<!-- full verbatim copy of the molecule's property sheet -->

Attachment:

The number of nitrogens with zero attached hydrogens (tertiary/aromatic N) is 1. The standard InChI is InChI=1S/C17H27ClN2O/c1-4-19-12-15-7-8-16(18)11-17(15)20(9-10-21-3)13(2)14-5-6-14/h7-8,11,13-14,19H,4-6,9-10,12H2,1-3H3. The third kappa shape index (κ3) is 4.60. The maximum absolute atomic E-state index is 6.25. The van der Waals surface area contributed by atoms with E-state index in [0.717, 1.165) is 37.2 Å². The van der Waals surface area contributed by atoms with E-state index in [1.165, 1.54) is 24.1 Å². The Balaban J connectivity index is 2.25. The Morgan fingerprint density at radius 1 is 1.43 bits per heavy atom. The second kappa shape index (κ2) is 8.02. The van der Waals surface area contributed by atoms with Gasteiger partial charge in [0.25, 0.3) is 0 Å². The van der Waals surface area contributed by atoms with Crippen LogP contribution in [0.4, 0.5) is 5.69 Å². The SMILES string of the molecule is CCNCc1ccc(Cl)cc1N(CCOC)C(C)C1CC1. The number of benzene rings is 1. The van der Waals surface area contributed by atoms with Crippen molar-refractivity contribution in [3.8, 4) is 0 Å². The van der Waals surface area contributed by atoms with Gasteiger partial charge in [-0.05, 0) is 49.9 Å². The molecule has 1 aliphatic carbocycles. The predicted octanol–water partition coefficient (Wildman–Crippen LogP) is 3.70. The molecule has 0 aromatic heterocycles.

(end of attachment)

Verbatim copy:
The number of nitrogens with zero attached hydrogens (tertiary/aromatic N) is 1. The standard InChI is InChI=1S/C17H27ClN2O/c1-4-19-12-15-7-8-16(18)11-17(15)20(9-10-21-3)13(2)14-5-6-14/h7-8,11,13-14,19H,4-6,9-10,12H2,1-3H3. The third kappa shape index (κ3) is 4.60. The maximum absolute atomic E-state index is 6.25. The van der Waals surface area contributed by atoms with E-state index in [0.717, 1.165) is 37.2 Å². The van der Waals surface area contributed by atoms with E-state index in [1.165, 1.54) is 24.1 Å². The Balaban J connectivity index is 2.25. The Morgan fingerprint density at radius 1 is 1.43 bits per heavy atom. The second kappa shape index (κ2) is 8.02. The van der Waals surface area contributed by atoms with Gasteiger partial charge in [0.25, 0.3) is 0 Å². The van der Waals surface area contributed by atoms with Crippen LogP contribution in [0.4, 0.5) is 5.69 Å². The SMILES string of the molecule is CCNCc1ccc(Cl)cc1N(CCOC)C(C)C1CC1. The number of benzene rings is 1. The van der Waals surface area contributed by atoms with Crippen molar-refractivity contribution in [3.8, 4) is 0 Å². The van der Waals surface area contributed by atoms with Gasteiger partial charge in [-0.05, 0) is 49.9 Å². The molecule has 1 aliphatic carbocycles. The predicted octanol–water partition coefficient (Wildman–Crippen LogP) is 3.70. The molecule has 0 aromatic heterocycles.